Racing to elude Cybil who is now trying to stop them, they both crash their vehicles in movie duh style. All three lose consciousness. When Rose wakes, Sharon is gone, she is at the edge of Silent Hill, and a fine ash falls, blanketing everything like snow. Unless you've been by a huge fire, you don't know how claustrophobic that can be. We live near enough to St. Helens that when it blew, we were not in danger, but we had a constant coating of ash fall when it initially erupted, and each time it 'hiccuped' afterward. My high school class is probably unique in that we had our Homecoming Parade interrupted because of blinding ash. It can be frightening and also extremely dirty.

Anywho, Cybil, who also had been knocked out catches up and both try to find Sharon. Silent Hill is an abandoned mining town (Aw man, a whole TOWN? Think of how many teenage slasher movies you could make THERE.) that became unlivable after an underground explosion caused a constant burn underground (and hence all the ash).

Ah but there has to be the supernatural element, doesn't there? Here is where the movie makers tried really hard to make it like the video game, or at least like the vision they had for it, but that kind of thing would have taken tons of money that they had but not enough of. So we get a 'feel' of a whole underground 'people', misshapen, some literally on fire - quite a complex bit of imagery and pretty impressive, even if they didn't get to do everything they wanted to. And it turns out the town isn't abandoned completely - it is inhabited by a nasty cult who are, to make it simple, witch hunters - and that's what doomed them in the first place. 

Back when the place was just a mining town, a red headed woman named Christabella (Alice Krige) led a doomsday cult that ferreted out the wicked to burn them... but not just on a stake - they had a sacred symbol they built a fire on (inside the church no less) and putting the victim on a tall ladder and lowering them slowly onto the fire. Nice people.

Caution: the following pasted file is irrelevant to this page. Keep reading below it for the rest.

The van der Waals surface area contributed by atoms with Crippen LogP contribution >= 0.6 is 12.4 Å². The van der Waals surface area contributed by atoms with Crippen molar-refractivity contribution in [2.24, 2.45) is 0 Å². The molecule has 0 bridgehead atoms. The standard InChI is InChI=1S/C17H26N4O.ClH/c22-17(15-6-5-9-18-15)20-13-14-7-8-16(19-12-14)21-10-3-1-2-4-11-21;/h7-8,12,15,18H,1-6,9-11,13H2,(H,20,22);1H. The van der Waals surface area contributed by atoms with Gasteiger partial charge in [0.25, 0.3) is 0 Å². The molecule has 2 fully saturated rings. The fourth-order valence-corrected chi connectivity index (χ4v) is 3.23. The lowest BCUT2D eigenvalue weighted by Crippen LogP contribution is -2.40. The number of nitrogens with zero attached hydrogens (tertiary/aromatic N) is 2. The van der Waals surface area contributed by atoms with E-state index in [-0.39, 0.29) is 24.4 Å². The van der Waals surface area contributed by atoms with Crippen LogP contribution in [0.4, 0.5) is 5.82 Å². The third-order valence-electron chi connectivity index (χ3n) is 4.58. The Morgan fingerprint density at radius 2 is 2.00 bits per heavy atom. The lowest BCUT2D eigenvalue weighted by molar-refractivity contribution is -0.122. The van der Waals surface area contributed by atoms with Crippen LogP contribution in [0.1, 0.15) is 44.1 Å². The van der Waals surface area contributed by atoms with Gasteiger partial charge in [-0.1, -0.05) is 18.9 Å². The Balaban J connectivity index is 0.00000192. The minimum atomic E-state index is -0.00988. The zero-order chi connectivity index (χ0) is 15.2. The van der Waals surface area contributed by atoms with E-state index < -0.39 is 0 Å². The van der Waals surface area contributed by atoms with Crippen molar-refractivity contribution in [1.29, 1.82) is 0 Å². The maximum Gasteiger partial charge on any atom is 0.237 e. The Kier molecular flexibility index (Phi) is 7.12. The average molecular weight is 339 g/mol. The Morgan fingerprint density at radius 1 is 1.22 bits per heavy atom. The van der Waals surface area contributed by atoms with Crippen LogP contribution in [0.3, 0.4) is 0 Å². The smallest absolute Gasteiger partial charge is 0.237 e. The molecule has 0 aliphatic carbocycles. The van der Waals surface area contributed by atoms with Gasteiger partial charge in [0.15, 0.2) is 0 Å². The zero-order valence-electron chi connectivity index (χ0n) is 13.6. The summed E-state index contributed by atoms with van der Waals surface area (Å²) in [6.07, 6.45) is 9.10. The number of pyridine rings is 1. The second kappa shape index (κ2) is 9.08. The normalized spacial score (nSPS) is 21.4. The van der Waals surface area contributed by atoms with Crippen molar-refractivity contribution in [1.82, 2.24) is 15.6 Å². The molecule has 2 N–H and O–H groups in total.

The last person they did this to was a young girl - any guess who it was? Okay her name was Alessa who was targeted for being a bastard (that's the child-without-a-father kind) which apparently gave them an excuse to charge her with being a witch (they've been doing that for a long time apparently) - but when they burned her, the symbol she was burning on broke and she lived. Umm, what? That's probably where I lost interest the first time. 

But that was a shame because this turns into a genuine freaky deaky kind of fun movie with monsters, twists and great special effects. See Alessa, burnt but alive, was taken to the hospital where her hate grew until it became an entity in itself. The last goodness in her became a baby - who was dropped off at an orphanage. Okay that makes no sense whatsoever but that's why they call it fantasy so shut up.

Meanwhile back at the farm - uh, back with the husband - Christopher manages to get the local police involved in trying to find his family. They're mostly helping him because they're missing a police officer though - they don't really care about him or why he's there. Typical. The main officer, Thomas, is played by Kim Coates, another fave character who just oozes sleaze when he plays a bad guy. He's really terrific. 

Although the police don't admit it, they've got a pretty good idea of what happened, most having had either lived in the town before it was abandoned or had relatives who did. Since they're not real helpful, Christopher helps himself to the records in the nearby orphanage where Sharon came from and sees that, somehow, their little girl should be over 40 years old. I should look that good.

But of course Sharon is the 'baby' spawned by Alessa - the last good part of her left. And Rose and Cybil have to find her before Alessa, uh, what's Alessa going to do with her exactly? That part I was foggy on but that's not surprising. So Cybil sacrifices herself and Rose goes down down down into the nightmare of the people that time forgot. No, wait, people that got exactly what they deserved. Great, great special effects keep your interest as we basically have a chase scene that goes for a while.

I could explain the ending but I'd probably muck it up 'cause even if the movie makers were forced to take a truly grand idea of an ending and smush it down into what they could afford it's a great one. But I can tell you Rose and Sharon drive out of Silent Hill - but should have been tipped off that things were not all right because the ash still fell - all the way home. When they get there, the house is empty but Rose can feel that Christopher is there. He is. In the 'real' world'. They show that while both occupy the same space it is in different realities as where Rose is, ash falls but with Christopher, it is raining. A bittersweet ending.